Let’s say that a loved one has passed, and a family member is submitting their will for probate. The only issue is you don’t think that the will is valid. Maybe your loved one was incompetent when they signed the will. Maybe the will being submitted was fraudulently induced. Something is not right, and you want to challenge it. But how do you go about doing so? What legal grounds do you need to make such a challenge?
Lingo and Procedure
A challenge to a will in North Carolina is called a caveat proceeding. The person bringing the caveat is called the caveator. This person must be an interested party. An interested party is any person entitled under the will or interested in the estate. Thus, any person who has property or pecuniary interest in the decedent’s estate or any person who may be materially injured by the submission of the purported will to probate, may bring a caveat. The person who submits the purported will to probate is called the propounder. The propounder must be given notice of the proceeding and will be the adverse party to the caveator.
Notice must also be given to the heirs, legatees, and devisees i.e. any other person who is entitled under the will or who would be entitled to the decedent’s estate through intestate succession (typically next of kin). The caveator must, typically, bring the caveat proceeding within three years of the submission of the purported will to probate. Otherwise, the claim will be barred.
In North Carolina, a challenge to a will cannot be brought until the testator—the person making the will—has passed away.
Grounds and Burden
To successfully challenge a will in North Carolina, the caveator must prove to a jury, by the greater weight of the evidence, that the testator lacked testamentary capacity or that the will was created as a product of undue influence.
Testamentary capacity means that the testator was of legal age and sound mind to make a will. In North Carolina, the legal age is 18 and up. Sound mind is a more amorphous topic. In simple terms, it means that the testator was competent at the time he executed the will. The legal standard for competence is: the testator must understand the nature and situation of his property and the also understand who will inherit such property. The testator must also know the manner in which he would like to distribute his property and the effect the making of the will is going to have on his estate. Thus, they have to know what they’ve got, who’s going to get it, how it’s going to get to them, and what that means for his estate as a whole.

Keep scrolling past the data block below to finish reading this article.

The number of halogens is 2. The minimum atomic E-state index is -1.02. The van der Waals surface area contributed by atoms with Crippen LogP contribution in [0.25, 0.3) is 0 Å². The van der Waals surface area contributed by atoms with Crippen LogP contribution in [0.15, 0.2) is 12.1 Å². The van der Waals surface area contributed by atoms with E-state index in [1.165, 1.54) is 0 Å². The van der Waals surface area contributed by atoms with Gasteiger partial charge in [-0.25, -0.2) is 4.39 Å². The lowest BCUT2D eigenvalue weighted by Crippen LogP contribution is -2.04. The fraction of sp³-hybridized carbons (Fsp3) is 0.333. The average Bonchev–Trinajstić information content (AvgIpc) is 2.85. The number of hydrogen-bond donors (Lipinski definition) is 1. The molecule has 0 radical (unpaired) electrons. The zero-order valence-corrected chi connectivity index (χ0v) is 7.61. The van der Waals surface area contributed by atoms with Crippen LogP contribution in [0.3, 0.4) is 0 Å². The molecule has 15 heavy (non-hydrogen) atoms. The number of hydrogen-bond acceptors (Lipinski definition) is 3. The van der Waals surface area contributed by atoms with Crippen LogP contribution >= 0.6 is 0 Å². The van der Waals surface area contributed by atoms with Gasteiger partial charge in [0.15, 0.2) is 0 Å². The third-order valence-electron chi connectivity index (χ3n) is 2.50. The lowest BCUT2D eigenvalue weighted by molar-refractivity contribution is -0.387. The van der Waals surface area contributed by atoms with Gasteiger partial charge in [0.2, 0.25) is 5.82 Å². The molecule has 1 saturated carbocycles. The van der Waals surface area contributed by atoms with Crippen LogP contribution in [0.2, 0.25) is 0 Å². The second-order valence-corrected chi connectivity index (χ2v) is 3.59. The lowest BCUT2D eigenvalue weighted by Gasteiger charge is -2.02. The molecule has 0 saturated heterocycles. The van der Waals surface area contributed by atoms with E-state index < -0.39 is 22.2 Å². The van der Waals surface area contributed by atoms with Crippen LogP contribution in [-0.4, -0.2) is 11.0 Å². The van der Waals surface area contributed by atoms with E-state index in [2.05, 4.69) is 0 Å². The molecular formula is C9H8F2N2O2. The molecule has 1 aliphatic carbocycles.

Undue influence means that: the testator was subject to influence; the influencer was in a position whereby they could exert influence upon the testator, and the will is a product of such influence. It is not enough that the influencer was persuasive. After all, simply persuading someone is not illegal. The influence must be “a fraudulent influence, or such an overpowering influence as amounts to a legal wrong.” In re Mcneil, 749 S.E.2d 499, 502 (N.C. Ct. App. 2013). In other words, “it is the substitution of the mind of the person exercising the influence for the mind of the testator, causing him to make a will which he otherwise would not have made.” Id.
To determine whether there has been undue influence, the court looks at the following factors:
1. Old age and physical and mental weakness;
2. That the person signing the paper is in the home of the beneficiary and subject to his constant association and supervision;
3. That others have little or no opportunity to see him;
4. That the will is different from and revokes a prior will;
5. That it is made in favor of one with whom there are no ties of blood;
6. That it disinherits the natural objects of his bounty;
7. That the beneficiary has procured its execution.
Id. at 503.
Not all of the factors must be proven but if enough of the factors are met, the weight of the evidence will tip the scales in the caveator’s favor.
If you think that your loved one lacked testamentary capacity or their will was a product of undue influence, do not hesitate to give McIntyre Elder Law a call. Our experienced attorneys are here to answer your questions.
Brenton S. Begley
Elder Law Attorney
McIntyre Elder Law
“We help seniors maintain their lifestyle and preserve their legacies.”
PO Box 165
Shelby, NC 28151-0165